“On the business side, what they’ve seen is nothing more than an increase in foot traffic,” Salas said of the super bloc plan. “They have seen an increase in foot traffic where all of a sudden these businesses have flourished not just in super blocks, even in surrounding areas because they have more foot traffic.
The idea of expanding the Open Streets program is fostered by Jenny Low, another candidate vying for the seat. A similar proposal was considered by the city’s Department of Transportation for Mott Street between Bayard and Worth Streets but never took off.
But while these measures may help attract more foot traffic, they do not solve the problem of preventing commercial tenants and building owners from losing their livelihoods. Very high rents and property taxes are a decades-old problem in Chinatown. Low told us that if elected, she would use her experience as a banker to develop a distressed homeowner loan program.
And she realizes that with some businesses unlikely to return and unemployment rates still high, creating an employment program will benefit hundreds of job seekers, a plan similar to that proposed by Marte. As a former member of the Chinese American Planning Council, Low had developed a vocational training program geared towards the hospitality industry.
“Before COVID, we trained countless new immigrants with English skills, enough for them to work in the hospitality industry… cleaning staff or waiters. We trained them to have the skills and enough language, the English language to be placed in hotels that are union shops, ”Low recalled.
Salas, the superblock candidate, also ties the revitalization of Chinatown to the increase in housing stock. In addition to pushing for more Mitchell Lama subsidized housing for the middle class, which is currently available at Confucius Plaza, Salas also wants to increase funding for community land trusts by $ 5 million so that “long-term residents have their say in what goes on in the neighborhood. “
Maud Maron, another candidate, said – more immediately – that the first order of business to jumpstart the revitalization of Chinatown is to permanently reopen public schools five days a week and increase vaccinations for the community. eligible Asian. The same goes for including Chinatown in a zero-interest loan program that businesses in the community have not been allowed to apply to since the neighborhood shares its zip code 10013 with the wealthier SoHo and Tribeca. Maron, if elected, seeks to integrate Chinatown into such a loan program.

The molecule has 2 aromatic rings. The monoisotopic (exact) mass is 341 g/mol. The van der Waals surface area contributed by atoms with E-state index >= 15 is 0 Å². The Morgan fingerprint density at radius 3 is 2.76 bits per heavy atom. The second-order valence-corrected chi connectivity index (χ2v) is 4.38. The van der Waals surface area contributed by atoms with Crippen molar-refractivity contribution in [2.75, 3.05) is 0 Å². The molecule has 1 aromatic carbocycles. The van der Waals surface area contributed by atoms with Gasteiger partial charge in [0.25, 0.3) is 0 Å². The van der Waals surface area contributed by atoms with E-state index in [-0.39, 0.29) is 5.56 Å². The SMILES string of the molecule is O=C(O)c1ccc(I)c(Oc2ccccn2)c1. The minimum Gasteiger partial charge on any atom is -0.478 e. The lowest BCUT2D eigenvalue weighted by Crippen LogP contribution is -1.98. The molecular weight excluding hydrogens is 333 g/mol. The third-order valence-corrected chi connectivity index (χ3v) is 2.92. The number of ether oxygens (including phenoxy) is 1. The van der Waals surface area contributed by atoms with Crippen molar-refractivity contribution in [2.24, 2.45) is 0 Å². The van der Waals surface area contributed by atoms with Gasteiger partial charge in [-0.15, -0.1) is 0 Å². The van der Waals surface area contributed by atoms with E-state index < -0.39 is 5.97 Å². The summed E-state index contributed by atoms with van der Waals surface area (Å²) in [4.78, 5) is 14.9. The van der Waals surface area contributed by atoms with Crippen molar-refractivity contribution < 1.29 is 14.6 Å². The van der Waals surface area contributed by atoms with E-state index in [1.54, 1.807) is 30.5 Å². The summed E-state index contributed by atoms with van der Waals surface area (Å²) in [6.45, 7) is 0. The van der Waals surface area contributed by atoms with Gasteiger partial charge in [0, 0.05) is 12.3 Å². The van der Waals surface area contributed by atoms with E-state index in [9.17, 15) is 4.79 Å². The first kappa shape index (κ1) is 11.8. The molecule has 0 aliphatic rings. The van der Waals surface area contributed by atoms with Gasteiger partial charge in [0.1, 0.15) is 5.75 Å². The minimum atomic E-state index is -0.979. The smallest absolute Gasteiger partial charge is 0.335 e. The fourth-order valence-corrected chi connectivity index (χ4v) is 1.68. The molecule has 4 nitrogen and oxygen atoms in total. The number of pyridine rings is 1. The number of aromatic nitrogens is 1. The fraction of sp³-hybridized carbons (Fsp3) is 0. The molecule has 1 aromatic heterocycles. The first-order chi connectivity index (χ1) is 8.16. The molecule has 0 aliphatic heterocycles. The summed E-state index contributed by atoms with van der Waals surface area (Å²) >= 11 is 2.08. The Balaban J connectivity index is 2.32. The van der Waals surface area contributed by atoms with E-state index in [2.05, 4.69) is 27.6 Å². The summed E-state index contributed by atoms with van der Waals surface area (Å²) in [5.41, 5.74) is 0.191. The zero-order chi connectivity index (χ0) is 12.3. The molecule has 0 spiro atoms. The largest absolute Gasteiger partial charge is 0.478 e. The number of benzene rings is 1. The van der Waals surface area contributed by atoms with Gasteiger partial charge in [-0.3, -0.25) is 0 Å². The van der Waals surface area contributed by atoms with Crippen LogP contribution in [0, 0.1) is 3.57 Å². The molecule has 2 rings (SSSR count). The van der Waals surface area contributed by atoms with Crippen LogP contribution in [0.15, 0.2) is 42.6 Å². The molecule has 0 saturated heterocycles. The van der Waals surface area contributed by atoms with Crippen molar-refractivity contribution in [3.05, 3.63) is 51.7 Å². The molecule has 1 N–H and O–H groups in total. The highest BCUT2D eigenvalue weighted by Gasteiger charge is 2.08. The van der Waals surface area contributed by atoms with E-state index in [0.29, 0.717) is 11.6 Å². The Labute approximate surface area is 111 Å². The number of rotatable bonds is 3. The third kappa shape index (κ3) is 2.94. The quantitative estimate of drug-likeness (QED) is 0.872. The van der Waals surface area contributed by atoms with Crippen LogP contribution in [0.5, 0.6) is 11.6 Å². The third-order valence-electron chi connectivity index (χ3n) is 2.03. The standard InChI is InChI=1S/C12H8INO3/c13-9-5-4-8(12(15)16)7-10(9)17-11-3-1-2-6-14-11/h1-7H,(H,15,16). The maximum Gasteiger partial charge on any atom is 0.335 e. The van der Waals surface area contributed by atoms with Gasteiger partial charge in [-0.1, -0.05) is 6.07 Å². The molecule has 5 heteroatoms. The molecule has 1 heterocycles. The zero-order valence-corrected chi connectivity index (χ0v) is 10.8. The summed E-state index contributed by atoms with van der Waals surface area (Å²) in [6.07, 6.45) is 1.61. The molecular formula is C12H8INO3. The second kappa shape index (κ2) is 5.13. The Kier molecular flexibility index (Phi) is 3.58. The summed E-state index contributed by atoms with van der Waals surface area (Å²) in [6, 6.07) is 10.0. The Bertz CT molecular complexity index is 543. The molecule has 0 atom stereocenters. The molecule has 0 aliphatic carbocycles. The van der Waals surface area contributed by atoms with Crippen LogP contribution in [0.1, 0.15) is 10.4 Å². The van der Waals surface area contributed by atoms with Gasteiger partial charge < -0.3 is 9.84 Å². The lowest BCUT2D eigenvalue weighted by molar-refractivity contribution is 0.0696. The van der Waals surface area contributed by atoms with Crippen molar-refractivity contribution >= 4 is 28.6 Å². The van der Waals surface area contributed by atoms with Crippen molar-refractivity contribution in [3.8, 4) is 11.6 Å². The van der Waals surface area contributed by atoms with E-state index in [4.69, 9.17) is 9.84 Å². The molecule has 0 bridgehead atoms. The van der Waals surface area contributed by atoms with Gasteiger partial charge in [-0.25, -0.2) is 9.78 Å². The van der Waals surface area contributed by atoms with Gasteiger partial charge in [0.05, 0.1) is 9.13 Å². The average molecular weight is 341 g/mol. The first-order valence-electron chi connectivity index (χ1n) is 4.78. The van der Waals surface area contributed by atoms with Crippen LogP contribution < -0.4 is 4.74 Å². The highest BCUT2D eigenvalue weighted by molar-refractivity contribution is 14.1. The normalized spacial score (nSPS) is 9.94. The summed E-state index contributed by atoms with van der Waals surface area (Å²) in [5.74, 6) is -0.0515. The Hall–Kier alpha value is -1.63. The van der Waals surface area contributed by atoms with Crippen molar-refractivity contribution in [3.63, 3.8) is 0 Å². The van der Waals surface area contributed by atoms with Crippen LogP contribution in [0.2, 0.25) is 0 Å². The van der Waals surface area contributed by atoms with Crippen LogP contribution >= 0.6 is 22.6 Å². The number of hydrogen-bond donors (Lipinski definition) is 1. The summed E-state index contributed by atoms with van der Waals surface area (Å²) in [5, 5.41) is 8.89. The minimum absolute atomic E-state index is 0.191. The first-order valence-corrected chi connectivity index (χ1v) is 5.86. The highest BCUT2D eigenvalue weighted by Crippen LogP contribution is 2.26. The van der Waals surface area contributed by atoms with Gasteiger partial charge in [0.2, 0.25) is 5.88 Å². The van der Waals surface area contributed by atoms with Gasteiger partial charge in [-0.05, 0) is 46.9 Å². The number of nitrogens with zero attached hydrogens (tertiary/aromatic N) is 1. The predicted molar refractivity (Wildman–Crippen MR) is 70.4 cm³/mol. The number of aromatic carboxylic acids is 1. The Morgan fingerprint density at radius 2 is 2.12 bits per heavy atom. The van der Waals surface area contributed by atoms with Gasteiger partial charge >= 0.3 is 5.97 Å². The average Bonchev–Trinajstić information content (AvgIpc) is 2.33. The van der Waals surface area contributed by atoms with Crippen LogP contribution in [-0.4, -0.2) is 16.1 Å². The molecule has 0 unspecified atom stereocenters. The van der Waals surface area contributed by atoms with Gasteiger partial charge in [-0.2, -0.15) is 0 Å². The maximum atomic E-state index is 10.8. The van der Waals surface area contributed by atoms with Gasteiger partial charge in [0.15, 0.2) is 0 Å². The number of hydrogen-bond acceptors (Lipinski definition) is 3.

“New York City varies too much within a five-block radius and a 10-block radius to use the zip code blunt instrument. We have to be really mindful to make sure we are targeting help where it is needed. must go, ”Maron said.
This proposal mirrors that of Tiffany Winbush, another candidate who sees small business loans as an indicator of Chinatown’s recovery. Without access, small businesses can barely stay afloat, Winbush said. In addition, she said she would push for “unconditional grants” to store owners looking for a financial boost.
“It’s free money, you don’t have to pay it back, do whatever you need to do to stay open, survive and continue to thrive, and still be there after COVID,” proposed Winbush.
But she didn’t say exactly where traders would find such an injection of money. Given the city’s austerity budget, such an unconditional windfall will likely depend on how well the federal government listens to Chinatown’s financial woes. Currently, officials in Blasio’s administration say the city could receive nearly $ 6 billion in federal aid under the American Rescue Plan Act being developed by Congress.
The June 22 Democratic primary will likely determine who the next member of the district council will be. Wayne Ho, executive director of the Chinese American Planning Council, an advocacy group calling attention to issues in Asian-American communities, hopes any proposed relief plan should take a variety of factors into account.
“It tackles health issues, economic issues and community issues,” Ho said. “I would like people to go beyond sound bites or hashtags and have detailed plans for economic recovery. And that’s it, from supporting small businesses and ensuring the survival of small businesses to homeowners. Most of the buildings in Chinatown are owned by smaller landlords. ‘Cancel Rent’ is a nice hashtag, but if tenants don’t pay rent and businesses don’t pay rent, we still have to support these landlords who have to cover their cost of owning the building. So what are we doing to support small landlords? “